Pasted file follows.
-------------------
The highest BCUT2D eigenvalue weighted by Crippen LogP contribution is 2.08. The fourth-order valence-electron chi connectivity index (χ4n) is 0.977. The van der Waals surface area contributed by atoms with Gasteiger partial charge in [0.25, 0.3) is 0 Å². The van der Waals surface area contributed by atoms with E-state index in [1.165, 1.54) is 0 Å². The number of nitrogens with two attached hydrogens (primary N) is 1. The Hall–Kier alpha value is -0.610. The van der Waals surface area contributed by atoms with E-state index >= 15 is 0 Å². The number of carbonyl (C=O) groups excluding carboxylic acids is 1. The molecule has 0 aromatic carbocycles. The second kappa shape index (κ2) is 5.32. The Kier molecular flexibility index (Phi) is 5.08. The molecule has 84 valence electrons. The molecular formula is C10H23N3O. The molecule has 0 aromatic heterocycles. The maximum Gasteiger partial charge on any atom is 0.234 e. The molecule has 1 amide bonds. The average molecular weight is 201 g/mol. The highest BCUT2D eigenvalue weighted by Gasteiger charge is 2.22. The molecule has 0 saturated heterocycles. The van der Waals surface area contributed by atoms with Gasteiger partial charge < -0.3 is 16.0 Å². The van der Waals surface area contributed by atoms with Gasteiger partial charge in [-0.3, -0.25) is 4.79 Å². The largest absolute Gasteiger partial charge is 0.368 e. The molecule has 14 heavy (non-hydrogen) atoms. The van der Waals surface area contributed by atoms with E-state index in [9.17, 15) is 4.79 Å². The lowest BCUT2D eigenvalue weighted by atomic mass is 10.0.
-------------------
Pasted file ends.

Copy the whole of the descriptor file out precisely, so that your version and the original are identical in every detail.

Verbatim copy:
The highest BCUT2D eigenvalue weighted by Crippen LogP contribution is 2.08. The fourth-order valence-electron chi connectivity index (χ4n) is 0.977. The van der Waals surface area contributed by atoms with Gasteiger partial charge in [0.25, 0.3) is 0 Å². The van der Waals surface area contributed by atoms with E-state index in [1.165, 1.54) is 0 Å². The number of nitrogens with two attached hydrogens (primary N) is 1. The Hall–Kier alpha value is -0.610. The van der Waals surface area contributed by atoms with E-state index >= 15 is 0 Å². The number of carbonyl (C=O) groups excluding carboxylic acids is 1. The molecule has 0 aromatic carbocycles. The second kappa shape index (κ2) is 5.32. The Kier molecular flexibility index (Phi) is 5.08. The molecule has 84 valence electrons. The molecular formula is C10H23N3O. The molecule has 0 aromatic heterocycles. The maximum Gasteiger partial charge on any atom is 0.234 e. The molecule has 1 amide bonds. The average molecular weight is 201 g/mol. The highest BCUT2D eigenvalue weighted by Gasteiger charge is 2.22. The molecule has 0 saturated heterocycles. The van der Waals surface area contributed by atoms with Gasteiger partial charge < -0.3 is 16.0 Å². The van der Waals surface area contributed by atoms with Gasteiger partial charge in [-0.3, -0.25) is 4.79 Å². The largest absolute Gasteiger partial charge is 0.368 e. The molecule has 14 heavy (non-hydrogen) atoms. The van der Waals surface area contributed by atoms with E-state index in [9.17, 15) is 4.79 Å². The lowest BCUT2D eigenvalue weighted by atomic mass is 10.0.